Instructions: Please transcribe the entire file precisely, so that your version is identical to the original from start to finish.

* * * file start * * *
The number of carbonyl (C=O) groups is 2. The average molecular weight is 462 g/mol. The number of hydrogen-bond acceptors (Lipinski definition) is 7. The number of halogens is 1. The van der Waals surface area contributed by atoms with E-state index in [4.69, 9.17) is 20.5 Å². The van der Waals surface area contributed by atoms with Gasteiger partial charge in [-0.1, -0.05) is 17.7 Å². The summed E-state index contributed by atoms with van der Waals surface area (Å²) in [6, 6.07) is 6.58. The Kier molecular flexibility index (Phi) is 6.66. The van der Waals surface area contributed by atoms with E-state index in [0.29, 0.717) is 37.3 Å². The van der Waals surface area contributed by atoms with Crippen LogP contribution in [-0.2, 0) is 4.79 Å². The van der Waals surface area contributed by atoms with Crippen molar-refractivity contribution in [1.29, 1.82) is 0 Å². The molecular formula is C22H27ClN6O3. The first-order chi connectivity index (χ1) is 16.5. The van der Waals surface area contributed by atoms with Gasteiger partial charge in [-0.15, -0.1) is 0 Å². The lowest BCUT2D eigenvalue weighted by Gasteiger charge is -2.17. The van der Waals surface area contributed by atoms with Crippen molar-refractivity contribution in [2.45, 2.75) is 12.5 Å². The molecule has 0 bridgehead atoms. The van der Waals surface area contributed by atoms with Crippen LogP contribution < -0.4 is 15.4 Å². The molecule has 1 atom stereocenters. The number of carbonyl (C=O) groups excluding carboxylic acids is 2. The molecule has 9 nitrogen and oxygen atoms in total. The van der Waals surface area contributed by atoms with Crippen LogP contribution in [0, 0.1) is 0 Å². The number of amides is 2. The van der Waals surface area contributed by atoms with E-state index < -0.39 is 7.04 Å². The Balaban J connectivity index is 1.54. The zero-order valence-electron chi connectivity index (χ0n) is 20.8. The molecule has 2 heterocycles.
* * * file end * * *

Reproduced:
The number of carbonyl (C=O) groups is 2. The average molecular weight is 462 g/mol. The number of hydrogen-bond acceptors (Lipinski definition) is 7. The number of halogens is 1. The van der Waals surface area contributed by atoms with E-state index in [4.69, 9.17) is 20.5 Å². The van der Waals surface area contributed by atoms with Gasteiger partial charge in [-0.1, -0.05) is 17.7 Å². The summed E-state index contributed by atoms with van der Waals surface area (Å²) in [6, 6.07) is 6.58. The Kier molecular flexibility index (Phi) is 6.66. The van der Waals surface area contributed by atoms with E-state index in [0.29, 0.717) is 37.3 Å². The van der Waals surface area contributed by atoms with Crippen LogP contribution in [-0.2, 0) is 4.79 Å². The van der Waals surface area contributed by atoms with Crippen molar-refractivity contribution in [1.29, 1.82) is 0 Å². The molecular formula is C22H27ClN6O3. The first-order chi connectivity index (χ1) is 16.5. The van der Waals surface area contributed by atoms with Gasteiger partial charge in [-0.15, -0.1) is 0 Å². The lowest BCUT2D eigenvalue weighted by Gasteiger charge is -2.17. The van der Waals surface area contributed by atoms with Crippen molar-refractivity contribution in [2.45, 2.75) is 12.5 Å². The molecule has 0 bridgehead atoms. The van der Waals surface area contributed by atoms with Crippen LogP contribution < -0.4 is 15.4 Å². The molecule has 1 atom stereocenters. The number of carbonyl (C=O) groups excluding carboxylic acids is 2. The molecule has 9 nitrogen and oxygen atoms in total. The van der Waals surface area contributed by atoms with Crippen LogP contribution in [0, 0.1) is 0 Å². The number of amides is 2. The van der Waals surface area contributed by atoms with E-state index < -0.39 is 7.04 Å². The Balaban J connectivity index is 1.54. The zero-order valence-electron chi connectivity index (χ0n) is 20.8. The molecule has 2 heterocycles.